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Hoffmann, R. A wiki for the life sciences where authorship matters. Nature Genetics (2008)

Idiopathic generalized epilepsies of adolescence.

The prevalence of idiopathic generalized epilepsies (IGEs) has been assessed as being 15-20% of all epilepsies. The seizure types in IGEs are typical absences, myoclonic jerks, and generalized tonic-clonic seizures (TCS), alone or in varying combinations and with variable severity. The seizures tend to be more frequent on awakening and with sleep deprivation. This group of clinical conditions includes among others, age-related epilepsy syndromes of adolescence such as juvenile absence epilepsy (JAE), juvenile myoclonic epilepsy (JME), and IGE with generalized TCS or epilepsy with grand mal on awakening (EGMA). The classification of IGEs follows two schools of thought; one maintains that IGEs are a group of different and separate syndromes while the other suggests that IGEs are one biological continuum. Patients with IGEs may have mild impairment of cognitive functions, especially verbal memory and other frontal lobe functions, despite a normal IQ, and some seem to have characteristic personality traits, although further studies are needed to support this theory. They appear to lack a degree of self-control, to neglect their physical needs, and are poorly compliant with therapy. Some patients become obstinate and are impressionable. The cognitive and behavioral aspects of these patients suggest an involvement of frontal lobes.[1]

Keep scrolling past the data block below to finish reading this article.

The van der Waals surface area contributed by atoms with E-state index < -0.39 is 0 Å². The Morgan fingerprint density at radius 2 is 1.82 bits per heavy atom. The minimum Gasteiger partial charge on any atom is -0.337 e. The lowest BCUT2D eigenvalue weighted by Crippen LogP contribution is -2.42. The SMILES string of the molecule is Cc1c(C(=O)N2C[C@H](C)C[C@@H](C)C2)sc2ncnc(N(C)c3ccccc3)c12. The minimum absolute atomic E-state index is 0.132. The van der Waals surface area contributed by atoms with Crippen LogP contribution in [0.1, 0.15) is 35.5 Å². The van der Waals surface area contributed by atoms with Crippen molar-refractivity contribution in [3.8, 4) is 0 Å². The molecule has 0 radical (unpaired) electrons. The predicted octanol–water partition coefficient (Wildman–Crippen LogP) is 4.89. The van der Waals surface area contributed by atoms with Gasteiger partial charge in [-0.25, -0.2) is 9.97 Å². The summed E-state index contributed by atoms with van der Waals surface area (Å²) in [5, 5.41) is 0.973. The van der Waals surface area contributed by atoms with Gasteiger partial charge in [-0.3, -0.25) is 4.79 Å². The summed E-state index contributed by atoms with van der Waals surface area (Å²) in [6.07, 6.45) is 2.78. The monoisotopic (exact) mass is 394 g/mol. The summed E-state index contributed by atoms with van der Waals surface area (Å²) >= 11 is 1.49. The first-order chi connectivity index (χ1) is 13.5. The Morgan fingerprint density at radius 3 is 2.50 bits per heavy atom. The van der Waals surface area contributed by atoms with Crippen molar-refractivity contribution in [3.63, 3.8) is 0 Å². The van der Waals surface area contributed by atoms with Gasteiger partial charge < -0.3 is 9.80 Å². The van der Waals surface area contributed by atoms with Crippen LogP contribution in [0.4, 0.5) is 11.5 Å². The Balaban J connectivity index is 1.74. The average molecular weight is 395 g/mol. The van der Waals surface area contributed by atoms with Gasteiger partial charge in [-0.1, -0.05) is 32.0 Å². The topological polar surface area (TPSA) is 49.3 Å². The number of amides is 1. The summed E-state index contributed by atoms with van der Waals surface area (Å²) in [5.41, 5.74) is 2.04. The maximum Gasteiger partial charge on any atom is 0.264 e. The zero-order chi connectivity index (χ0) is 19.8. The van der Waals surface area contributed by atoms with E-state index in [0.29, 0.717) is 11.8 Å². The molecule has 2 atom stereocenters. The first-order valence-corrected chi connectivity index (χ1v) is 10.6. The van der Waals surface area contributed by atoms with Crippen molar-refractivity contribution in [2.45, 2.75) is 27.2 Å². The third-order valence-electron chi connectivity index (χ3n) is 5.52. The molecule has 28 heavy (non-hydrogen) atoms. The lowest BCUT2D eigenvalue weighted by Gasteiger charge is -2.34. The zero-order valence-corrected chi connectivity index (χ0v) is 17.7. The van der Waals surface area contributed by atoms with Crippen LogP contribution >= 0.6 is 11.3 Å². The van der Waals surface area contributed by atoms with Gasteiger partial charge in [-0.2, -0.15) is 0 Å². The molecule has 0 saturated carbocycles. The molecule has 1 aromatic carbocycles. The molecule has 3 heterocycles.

1. Idiopathic generalized epilepsies of adolescence. Beghi, M., Beghi, E., Cornaggia, C.M., Gobbi, G. Epilepsia (2006) [Pubmed]
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